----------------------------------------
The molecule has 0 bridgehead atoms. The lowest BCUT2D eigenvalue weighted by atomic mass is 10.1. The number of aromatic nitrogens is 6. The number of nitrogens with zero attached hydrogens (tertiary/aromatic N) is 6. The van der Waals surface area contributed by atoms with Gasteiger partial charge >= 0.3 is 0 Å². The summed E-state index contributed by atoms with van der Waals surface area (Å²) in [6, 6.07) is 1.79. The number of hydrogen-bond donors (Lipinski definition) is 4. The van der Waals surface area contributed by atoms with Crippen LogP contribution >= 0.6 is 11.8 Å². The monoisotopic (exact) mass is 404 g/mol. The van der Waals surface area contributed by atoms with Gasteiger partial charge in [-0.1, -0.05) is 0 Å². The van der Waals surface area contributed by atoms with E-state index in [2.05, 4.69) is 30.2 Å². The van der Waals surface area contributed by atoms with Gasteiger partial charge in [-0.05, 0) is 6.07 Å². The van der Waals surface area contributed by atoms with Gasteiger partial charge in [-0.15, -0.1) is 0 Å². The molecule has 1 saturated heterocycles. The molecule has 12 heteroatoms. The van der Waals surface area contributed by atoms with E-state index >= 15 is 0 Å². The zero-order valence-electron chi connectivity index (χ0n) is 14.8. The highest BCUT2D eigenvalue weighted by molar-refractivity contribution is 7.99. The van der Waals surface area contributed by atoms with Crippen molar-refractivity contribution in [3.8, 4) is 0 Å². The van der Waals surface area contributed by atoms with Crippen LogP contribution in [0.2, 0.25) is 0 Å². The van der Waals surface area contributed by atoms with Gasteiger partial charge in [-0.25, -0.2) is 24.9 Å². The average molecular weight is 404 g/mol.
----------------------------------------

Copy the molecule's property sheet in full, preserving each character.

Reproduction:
The molecule has 0 bridgehead atoms. The lowest BCUT2D eigenvalue weighted by atomic mass is 10.1. The number of aromatic nitrogens is 6. The number of nitrogens with zero attached hydrogens (tertiary/aromatic N) is 6. The van der Waals surface area contributed by atoms with Gasteiger partial charge >= 0.3 is 0 Å². The summed E-state index contributed by atoms with van der Waals surface area (Å²) in [6, 6.07) is 1.79. The number of hydrogen-bond donors (Lipinski definition) is 4. The van der Waals surface area contributed by atoms with Crippen LogP contribution >= 0.6 is 11.8 Å². The monoisotopic (exact) mass is 404 g/mol. The van der Waals surface area contributed by atoms with Gasteiger partial charge in [-0.1, -0.05) is 0 Å². The van der Waals surface area contributed by atoms with E-state index in [2.05, 4.69) is 30.2 Å². The van der Waals surface area contributed by atoms with Gasteiger partial charge in [-0.05, 0) is 6.07 Å². The van der Waals surface area contributed by atoms with Gasteiger partial charge in [-0.15, -0.1) is 0 Å². The molecule has 1 saturated heterocycles. The molecule has 12 heteroatoms. The van der Waals surface area contributed by atoms with E-state index >= 15 is 0 Å². The zero-order valence-electron chi connectivity index (χ0n) is 14.8. The highest BCUT2D eigenvalue weighted by molar-refractivity contribution is 7.99. The van der Waals surface area contributed by atoms with Crippen molar-refractivity contribution in [3.8, 4) is 0 Å². The van der Waals surface area contributed by atoms with Crippen LogP contribution in [0.2, 0.25) is 0 Å². The van der Waals surface area contributed by atoms with Gasteiger partial charge in [-0.25, -0.2) is 24.9 Å². The average molecular weight is 404 g/mol.